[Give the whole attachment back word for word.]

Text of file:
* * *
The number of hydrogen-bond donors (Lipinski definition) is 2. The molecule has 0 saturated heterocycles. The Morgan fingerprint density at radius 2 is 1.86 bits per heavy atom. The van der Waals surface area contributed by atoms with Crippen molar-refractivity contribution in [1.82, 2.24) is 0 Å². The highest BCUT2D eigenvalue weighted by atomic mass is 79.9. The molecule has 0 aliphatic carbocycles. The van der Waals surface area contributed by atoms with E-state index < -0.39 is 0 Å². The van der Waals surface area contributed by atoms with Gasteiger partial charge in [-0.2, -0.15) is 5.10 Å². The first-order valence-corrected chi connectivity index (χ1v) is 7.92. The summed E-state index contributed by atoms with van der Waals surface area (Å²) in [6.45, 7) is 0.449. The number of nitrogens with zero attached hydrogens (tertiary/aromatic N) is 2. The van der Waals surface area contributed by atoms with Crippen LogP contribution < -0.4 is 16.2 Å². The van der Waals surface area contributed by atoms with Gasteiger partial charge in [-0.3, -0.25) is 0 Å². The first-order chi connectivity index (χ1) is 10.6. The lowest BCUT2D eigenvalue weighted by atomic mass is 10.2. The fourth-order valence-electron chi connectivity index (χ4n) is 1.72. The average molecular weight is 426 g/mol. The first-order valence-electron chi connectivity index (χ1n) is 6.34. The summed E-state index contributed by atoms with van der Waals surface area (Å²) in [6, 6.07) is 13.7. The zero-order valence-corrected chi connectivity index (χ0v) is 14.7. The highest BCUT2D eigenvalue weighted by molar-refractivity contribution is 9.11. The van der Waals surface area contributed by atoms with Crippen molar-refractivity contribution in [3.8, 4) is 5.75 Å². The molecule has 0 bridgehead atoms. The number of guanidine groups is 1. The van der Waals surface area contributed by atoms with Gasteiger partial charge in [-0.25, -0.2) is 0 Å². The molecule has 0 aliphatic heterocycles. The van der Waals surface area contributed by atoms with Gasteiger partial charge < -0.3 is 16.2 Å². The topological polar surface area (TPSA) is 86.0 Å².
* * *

The number of hydrogen-bond donors (Lipinski definition) is 2. The molecule has 0 saturated heterocycles. The Morgan fingerprint density at radius 2 is 1.86 bits per heavy atom. The van der Waals surface area contributed by atoms with Crippen molar-refractivity contribution in [1.82, 2.24) is 0 Å². The highest BCUT2D eigenvalue weighted by atomic mass is 79.9. The molecule has 0 aliphatic carbocycles. The van der Waals surface area contributed by atoms with E-state index < -0.39 is 0 Å². The van der Waals surface area contributed by atoms with Gasteiger partial charge in [-0.2, -0.15) is 5.10 Å². The first-order valence-corrected chi connectivity index (χ1v) is 7.92. The summed E-state index contributed by atoms with van der Waals surface area (Å²) in [6.45, 7) is 0.449. The number of nitrogens with zero attached hydrogens (tertiary/aromatic N) is 2. The van der Waals surface area contributed by atoms with Crippen LogP contribution < -0.4 is 16.2 Å². The van der Waals surface area contributed by atoms with Gasteiger partial charge in [-0.3, -0.25) is 0 Å². The first-order chi connectivity index (χ1) is 10.6. The lowest BCUT2D eigenvalue weighted by atomic mass is 10.2. The fourth-order valence-electron chi connectivity index (χ4n) is 1.72. The average molecular weight is 426 g/mol. The first-order valence-electron chi connectivity index (χ1n) is 6.34. The summed E-state index contributed by atoms with van der Waals surface area (Å²) in [6, 6.07) is 13.7. The zero-order valence-corrected chi connectivity index (χ0v) is 14.7. The highest BCUT2D eigenvalue weighted by molar-refractivity contribution is 9.11. The van der Waals surface area contributed by atoms with Crippen molar-refractivity contribution in [3.8, 4) is 5.75 Å². The molecule has 0 bridgehead atoms. The number of guanidine groups is 1. The van der Waals surface area contributed by atoms with Gasteiger partial charge in [-0.25, -0.2) is 0 Å². The molecule has 0 aliphatic heterocycles. The van der Waals surface area contributed by atoms with Gasteiger partial charge < -0.3 is 16.2 Å². The topological polar surface area (TPSA) is 86.0 Å².